...isn't the start of the Al Franken 6/10 Decade, but this highly sensible pronouncement about future policy in Afghanistan:
National Security Adviser James L. Jones told U.S. military commanders here last week that the Obama administration wants to hold troop levels here flat for now, and focus instead on carrying out the previously approved strategy of increased economic development, improved governance and participation by the Afghan military and civilians in the conflict.
"This will not be won by the military alone," Jones said in an interview during his trip. "We tried that for six years." He also said: "The piece of the strategy that has to work in the next year is economic development. If that is not done right, there are not enough troops in the world to succeed."
More common-sense foreign policy. As regular readers know, there was a time when I was supportive of suggestions of sending more troops into Afghanistan; because I felt there was a clear reason for going there in the first place (as a matter of self-defense, given Afghanistan's role in 9/11 and as a staging area for possible future attacks), there has seemed hope at times of a positive outcome (i.e., a stable democracy). Also, a military strategy that relied too much on air power was causing way too many innocent civilian deaths. But it's become increasingly clear that a military-oriented strategy isn't working there because...it's a military strategy. If we've decided for the reasons noted above that Afghanistan is where we wanted to engage in nation building, then maybe it's time to do more building and less blowing up.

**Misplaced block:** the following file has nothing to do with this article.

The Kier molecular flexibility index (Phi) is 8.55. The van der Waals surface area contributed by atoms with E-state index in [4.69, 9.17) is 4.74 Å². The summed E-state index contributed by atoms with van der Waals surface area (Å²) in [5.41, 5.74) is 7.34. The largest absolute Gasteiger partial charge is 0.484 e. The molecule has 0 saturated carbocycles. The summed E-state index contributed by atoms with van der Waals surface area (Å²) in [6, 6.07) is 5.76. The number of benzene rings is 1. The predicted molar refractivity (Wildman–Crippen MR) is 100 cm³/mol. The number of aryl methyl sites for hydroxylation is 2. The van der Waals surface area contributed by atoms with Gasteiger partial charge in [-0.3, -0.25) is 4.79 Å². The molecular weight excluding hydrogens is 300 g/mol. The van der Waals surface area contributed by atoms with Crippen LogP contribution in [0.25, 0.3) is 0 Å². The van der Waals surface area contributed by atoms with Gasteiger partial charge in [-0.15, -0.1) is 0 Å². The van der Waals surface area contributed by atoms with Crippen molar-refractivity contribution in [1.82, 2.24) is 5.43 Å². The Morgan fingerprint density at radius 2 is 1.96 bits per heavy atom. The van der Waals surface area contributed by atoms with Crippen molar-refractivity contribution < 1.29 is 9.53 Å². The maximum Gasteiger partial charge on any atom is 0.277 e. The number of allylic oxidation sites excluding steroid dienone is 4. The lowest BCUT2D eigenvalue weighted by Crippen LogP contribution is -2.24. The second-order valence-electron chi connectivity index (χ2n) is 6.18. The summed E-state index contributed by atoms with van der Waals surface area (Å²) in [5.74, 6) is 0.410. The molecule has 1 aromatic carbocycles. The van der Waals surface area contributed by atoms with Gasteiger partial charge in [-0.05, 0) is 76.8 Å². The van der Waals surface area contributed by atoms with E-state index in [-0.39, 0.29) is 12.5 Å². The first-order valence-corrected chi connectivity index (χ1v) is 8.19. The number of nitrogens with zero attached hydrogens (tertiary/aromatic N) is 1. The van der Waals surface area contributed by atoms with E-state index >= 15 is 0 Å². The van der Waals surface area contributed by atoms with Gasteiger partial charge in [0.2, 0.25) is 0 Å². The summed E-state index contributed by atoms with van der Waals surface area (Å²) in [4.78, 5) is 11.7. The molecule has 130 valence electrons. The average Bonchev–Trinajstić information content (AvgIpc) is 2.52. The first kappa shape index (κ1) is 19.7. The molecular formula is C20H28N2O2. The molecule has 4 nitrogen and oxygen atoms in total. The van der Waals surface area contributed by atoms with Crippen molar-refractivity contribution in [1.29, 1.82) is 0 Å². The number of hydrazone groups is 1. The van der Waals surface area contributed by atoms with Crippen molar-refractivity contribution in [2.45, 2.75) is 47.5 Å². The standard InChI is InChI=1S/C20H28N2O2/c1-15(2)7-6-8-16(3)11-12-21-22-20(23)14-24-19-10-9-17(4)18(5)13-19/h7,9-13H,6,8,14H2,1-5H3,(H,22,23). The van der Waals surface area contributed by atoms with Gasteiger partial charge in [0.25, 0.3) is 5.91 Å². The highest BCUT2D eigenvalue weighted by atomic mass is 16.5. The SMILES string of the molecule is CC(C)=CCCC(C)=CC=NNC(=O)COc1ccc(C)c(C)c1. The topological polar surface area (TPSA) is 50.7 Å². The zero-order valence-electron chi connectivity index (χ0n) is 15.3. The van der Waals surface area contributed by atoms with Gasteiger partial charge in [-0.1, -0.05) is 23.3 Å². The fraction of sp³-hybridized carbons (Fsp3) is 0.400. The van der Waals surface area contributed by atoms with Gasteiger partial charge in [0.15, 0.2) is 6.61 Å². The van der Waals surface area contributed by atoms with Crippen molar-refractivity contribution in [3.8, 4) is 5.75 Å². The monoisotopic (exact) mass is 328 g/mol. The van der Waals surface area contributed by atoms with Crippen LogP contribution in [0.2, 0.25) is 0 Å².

One footnote: The scoop on this comes from the Washington Post's Bob Woodward, so here's one of those cases where access actually is worth something.